WORKFORCE: A financially troubled trust in the West Midlands has failed to recruit a new chief executive after failing to find candidates with suitable experience.

George Eliot Hospital Trust has been searching for a chief executive since the departure of the previous incumbent Kevin McGee.

Mr McGee had been at the small district general hospital for three years but left to take up the role of chief executive at East Lancashire Hospitals Trust earlier this month.

George Eliot, which faces significant financial challenges and was in special measures until July, advertised for a replacement for Mr McGee.

However in a statement the trust said it had not been able to find a chief executive because “the first round of applicants proved not to have the specific experience identified as necessary to take the organisation forward.

“Stuart Annan, chairman of the hospital, and the executive team, are very clear that it needs to be the right person to take the hospital forward and have been working closely with the [NHS] Trust Development Authority to do so.”

George Eliot Hospital

George Eliot was unable to find a candidate with the experience ‘necessary to take the organisation forward’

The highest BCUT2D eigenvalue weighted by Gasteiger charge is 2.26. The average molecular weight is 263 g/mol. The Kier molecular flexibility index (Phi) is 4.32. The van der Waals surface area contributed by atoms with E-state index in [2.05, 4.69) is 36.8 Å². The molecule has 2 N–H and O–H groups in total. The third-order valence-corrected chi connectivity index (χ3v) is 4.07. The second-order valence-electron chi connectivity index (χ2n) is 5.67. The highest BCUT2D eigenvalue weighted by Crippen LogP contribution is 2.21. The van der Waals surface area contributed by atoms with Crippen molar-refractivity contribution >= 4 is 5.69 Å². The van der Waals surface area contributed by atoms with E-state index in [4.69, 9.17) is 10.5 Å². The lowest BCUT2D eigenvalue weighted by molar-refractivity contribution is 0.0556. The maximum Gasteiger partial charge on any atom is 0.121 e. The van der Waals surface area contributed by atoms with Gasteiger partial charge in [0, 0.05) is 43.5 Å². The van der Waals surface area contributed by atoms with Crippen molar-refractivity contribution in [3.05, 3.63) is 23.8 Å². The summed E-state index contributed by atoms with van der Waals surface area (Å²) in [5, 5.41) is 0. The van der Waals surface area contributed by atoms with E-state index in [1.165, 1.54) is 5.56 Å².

The trust refused to comment on how many applicants were received for the position, how many were interviewed or the next steps in the recruitment process.

Kath Kelly, who previously worked as operations director at George Eliot, was appointed as acting chief executive following Mr McGee’s departure and will continue in this role.

George Eliot’s difficulty finding a new chief executive reflect wider concerns voiced by healthcare leaders about the pool of senior management talent in the NHS.

Four in 10 respondents to a survey by the NHS Leadership Academy said the quality of chief executive talent had dropped, with only 7 per cent of 142 respondents saying the standard of applicants had improved.

The survey of provider chairs, chief executives and HR directors also revealed a reluctance of candidates to step up to senior roles following increased scrutiny of trust leadership in the wake of the Francis report and care failings at Mid Staffordshire Foundation Trust.

HSJ revealed today that more than a third of trust boards have one or more executive director posts vacant or filled by interim staff.

George Eliot was put in special measures following NHS England medical director Sir Bruce Keogh’s review of trusts with unusually high mortality rates, but exited the regime after it was reinspected by the Care Quality Commission and rated “good”.

It is forecasting a £12m deficit this year.